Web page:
Stackology 101

I know what you’re thinking, by the way, and honestly, that thought you’re having is perfectly understandable considering.

What in the world is “stackology” and why should you (or perhaps already) care?

Simply put, for the purposes of this blog, it’s “the science of the stack” in regards to a particular week’s new comics. One of the most popular pieces I ever posted on Newsarama involved a particular routine I’ve been following over the years that determines exactly when certain books are read in my weekly stack, essentially saving the “best” or most anticipated material for last. This weekly series will greatly expand on that central concept, breaking down an entire week’s worth of books, while providing an additional highlight to the one that creatively dominated all others. Obviously, it’s just not enough to evaluate why we’re reading certain comics, without taking into account how we’re reading them.

This is really something I’ve been thinking about doing for a while now, but it never seemed to properly fit into Ambidextrous, and here will be only one of many expansions and perspectives I’m able to tackle in this new blog format. What follows next are a few quick rules for Stackology, and an example I prepared for the books that released October 21st, 2009, since it was a fairly huge week, even for me. Fully functioning message board below, if you have your own rules and such you’d like to add or discuss.

#1- Best is Last

Probably the central tenet of this whole approach is that the books you’re most excited to read cannot be touched until almost everything else in the stack is gone. This gives you something to work towards, and is the first step in creating some dynamite sequencing for your weekly hauls. The easiest way to do this is to arrange your pile according to creator and/or character. For instance, anything written by Bendis, Fraction, Morrison, etc., or featuring Spider-Man and Batman, usually settles near the bottom of mine each and every week, and will always make it when combined with a creator I really enjoy. Only tip here is to remain highly flexible, as there’s nothing better than a book starting off a little high, and then gradually moving down as it becomes another clear favorite.

#2- Create Balance

I have a good friend that does the exact opposite of this, but I never to read books from the same creator back-to-back. I feel that it disturbs the overall tempo, but that’s not the only thing I try to smooth everything out. Will also attempt to alternate solo vs. team/ensemble books, split up books by writers who I know typically use a lot of dialogue, and adjust for the occasional oversized issue. Like a great album being built on the back of flawless sequencing, it’s possible to create the perfect little batch of comics that’ll amount to hours of enjoyment.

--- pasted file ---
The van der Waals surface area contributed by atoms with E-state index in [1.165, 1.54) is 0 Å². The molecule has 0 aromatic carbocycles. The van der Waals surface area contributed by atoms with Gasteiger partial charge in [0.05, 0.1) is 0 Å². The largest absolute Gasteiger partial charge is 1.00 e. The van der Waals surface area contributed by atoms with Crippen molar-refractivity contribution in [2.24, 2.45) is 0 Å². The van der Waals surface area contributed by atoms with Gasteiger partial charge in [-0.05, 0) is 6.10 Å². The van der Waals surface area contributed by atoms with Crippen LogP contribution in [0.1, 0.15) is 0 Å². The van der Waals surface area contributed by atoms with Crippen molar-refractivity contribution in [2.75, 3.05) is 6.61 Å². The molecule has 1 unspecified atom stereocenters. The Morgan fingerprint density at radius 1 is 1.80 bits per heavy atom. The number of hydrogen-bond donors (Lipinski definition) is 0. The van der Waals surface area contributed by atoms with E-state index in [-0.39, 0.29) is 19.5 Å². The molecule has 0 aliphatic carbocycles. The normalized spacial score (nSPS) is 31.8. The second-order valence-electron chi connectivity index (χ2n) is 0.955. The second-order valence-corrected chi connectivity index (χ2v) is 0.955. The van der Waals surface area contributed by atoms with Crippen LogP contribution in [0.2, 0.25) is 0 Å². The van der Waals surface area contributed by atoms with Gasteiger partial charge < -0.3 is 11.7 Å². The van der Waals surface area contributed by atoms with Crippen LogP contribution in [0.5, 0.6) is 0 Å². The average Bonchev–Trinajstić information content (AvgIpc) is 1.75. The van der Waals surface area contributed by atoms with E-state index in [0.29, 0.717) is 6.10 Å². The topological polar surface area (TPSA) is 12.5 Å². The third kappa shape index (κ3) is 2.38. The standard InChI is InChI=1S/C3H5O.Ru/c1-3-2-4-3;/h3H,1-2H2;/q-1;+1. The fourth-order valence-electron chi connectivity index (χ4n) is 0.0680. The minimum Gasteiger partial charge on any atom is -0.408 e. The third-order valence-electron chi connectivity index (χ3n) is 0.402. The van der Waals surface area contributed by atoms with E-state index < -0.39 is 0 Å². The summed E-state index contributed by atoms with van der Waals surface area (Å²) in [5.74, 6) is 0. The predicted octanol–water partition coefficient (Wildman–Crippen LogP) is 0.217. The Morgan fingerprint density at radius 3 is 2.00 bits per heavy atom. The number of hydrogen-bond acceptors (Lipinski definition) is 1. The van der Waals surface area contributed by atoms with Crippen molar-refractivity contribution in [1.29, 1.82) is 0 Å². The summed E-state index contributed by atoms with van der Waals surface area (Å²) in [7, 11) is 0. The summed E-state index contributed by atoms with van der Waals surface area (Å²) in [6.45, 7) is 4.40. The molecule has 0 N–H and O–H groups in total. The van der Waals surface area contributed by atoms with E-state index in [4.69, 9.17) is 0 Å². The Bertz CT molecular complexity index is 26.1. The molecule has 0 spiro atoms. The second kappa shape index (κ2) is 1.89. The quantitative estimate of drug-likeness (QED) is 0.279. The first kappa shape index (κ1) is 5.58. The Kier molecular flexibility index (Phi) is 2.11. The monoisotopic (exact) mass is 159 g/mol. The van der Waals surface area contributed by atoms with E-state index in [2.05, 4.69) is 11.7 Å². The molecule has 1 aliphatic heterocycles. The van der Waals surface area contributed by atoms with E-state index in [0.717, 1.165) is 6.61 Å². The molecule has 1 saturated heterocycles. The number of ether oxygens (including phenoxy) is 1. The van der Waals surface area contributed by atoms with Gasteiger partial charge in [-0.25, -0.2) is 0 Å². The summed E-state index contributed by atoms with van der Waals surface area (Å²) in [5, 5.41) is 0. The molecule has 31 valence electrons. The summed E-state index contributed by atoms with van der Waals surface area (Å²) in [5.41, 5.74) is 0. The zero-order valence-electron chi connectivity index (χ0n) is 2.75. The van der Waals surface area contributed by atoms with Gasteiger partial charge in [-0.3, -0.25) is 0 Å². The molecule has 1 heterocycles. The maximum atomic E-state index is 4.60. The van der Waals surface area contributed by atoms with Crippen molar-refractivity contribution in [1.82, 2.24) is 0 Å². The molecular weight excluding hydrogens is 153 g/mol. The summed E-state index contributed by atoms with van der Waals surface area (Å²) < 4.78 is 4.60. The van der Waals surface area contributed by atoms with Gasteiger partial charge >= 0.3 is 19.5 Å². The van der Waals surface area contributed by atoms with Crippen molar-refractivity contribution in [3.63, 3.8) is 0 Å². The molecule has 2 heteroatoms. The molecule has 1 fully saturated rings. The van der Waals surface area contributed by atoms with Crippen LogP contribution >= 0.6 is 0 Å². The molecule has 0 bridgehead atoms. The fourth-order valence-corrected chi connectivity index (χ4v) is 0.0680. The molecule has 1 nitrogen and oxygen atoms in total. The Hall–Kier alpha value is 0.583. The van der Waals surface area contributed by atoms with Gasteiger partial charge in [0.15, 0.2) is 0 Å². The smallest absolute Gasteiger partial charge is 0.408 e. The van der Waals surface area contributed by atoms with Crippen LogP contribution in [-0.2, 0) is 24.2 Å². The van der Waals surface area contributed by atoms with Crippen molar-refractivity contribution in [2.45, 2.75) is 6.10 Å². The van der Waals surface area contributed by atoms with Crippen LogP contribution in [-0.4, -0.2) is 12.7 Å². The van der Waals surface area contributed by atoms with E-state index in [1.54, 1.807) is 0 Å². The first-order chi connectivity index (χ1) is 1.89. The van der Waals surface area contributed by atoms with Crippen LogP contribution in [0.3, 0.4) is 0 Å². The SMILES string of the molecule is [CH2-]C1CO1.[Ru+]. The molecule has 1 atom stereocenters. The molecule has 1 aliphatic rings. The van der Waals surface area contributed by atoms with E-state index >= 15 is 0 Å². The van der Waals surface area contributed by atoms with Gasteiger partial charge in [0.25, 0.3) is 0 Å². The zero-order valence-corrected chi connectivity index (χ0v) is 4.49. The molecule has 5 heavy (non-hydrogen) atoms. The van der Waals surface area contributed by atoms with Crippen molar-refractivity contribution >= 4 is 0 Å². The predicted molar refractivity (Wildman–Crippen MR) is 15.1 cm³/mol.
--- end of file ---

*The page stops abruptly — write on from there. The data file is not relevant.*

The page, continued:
#3- Don’t Buy Bad Comics

This should probably be number one, and will never be a bulletproof affair since we’re ordering these things months in advance, but please go out of your way to avoid buying bad books. If there’s something you’ve been buying for a couple months that you’re not enjoying anymore, don’t spend another dime on it, and move on with your life and your hobby still intact. Don’t keep buying something just so you can have a complete set, or you’re committed to following the character no matter what, or because you liked the work someone did five years ago, etc. Stackology doesn’t work at all if you purposely buy bad comics over and over again, so do the best you can in this regard. Comics should be enjoyable above all else, otherwise, why even talk about them?

Okay, so here’s the damage (and the champion) from 10.21.09…

ROBOTIKA FOR A FEW RUBLES MORE DOUBLE-SIZED #3 & #4 (ARCHAIA)
BLACKEST NIGHT SUPERMAN #3 (DC)
AZRAEL #1 (DC)
FINAL CRISIS AFTERMATH DANCE #6 (DC)
GI JOE MOVIE SNAKE EYES #1 (IDW)
SUPERMAN BATMAN #65 (DC)
POWER GIRL #6 (DC)
COWBOY NINJA VIKING #1 (IMAGE)
AIR #14 (VERTIGO)
JUSTICE LEAGUE OF AMERICA #38 (DC)
CHEW #5 (IMAGE)
TITANIUM RAIN DOUBLE-SIZED #1 & #2 (ARCHAIA)
BATMAN STREETS OF GOTHAM #5 (DC)
THUNDERBOLTS #137 (MARVEL)
AMAZING SPIDER-MAN #609 (MARVEL)
BRAVE AND THE BOLD #28 (DC)
SPIDER-WOMAN #2 (MARVEL)
INVINCIBLE IRON MAN #19 (MARVEL)
DARK AVENGERS #10 (MARVEL)

Invincible Iron Man 19

Just barely edging out the excellent (and quite shocking) Chew #5, Fraction and company conclude the yearlong World’s Most Wanted arc in glorious fashion. Even with his brain slowly dissolving away, the genius of Tony Stark is on full display, his ultimate plan appearing a delicate mix of technology and good old-fashioned teamwork. Pepper continues to be a character that Fraction displays great affection for, and her role in Tony’s endgame is more important than most, though Maria Hill has a fantastic moment that gets her and Natasha out of a really tough spot. The coolest reveal though is that despite a very violent disagreement over Tony’s behavior during the superhero civil war, he chooses to put himself in the care of Thor, who he obviously still considers one of his most trusted allies. The road to Siege begins right here, and the very last shot of the story has me anticipating the upcoming Marvel Trinity Reunion more and more.
(by Matt Fraction and Salvador Larroca)

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One response to “Stackology 101

  1. Pingback: Stackology- 11.4.09 « {The Fiction House}

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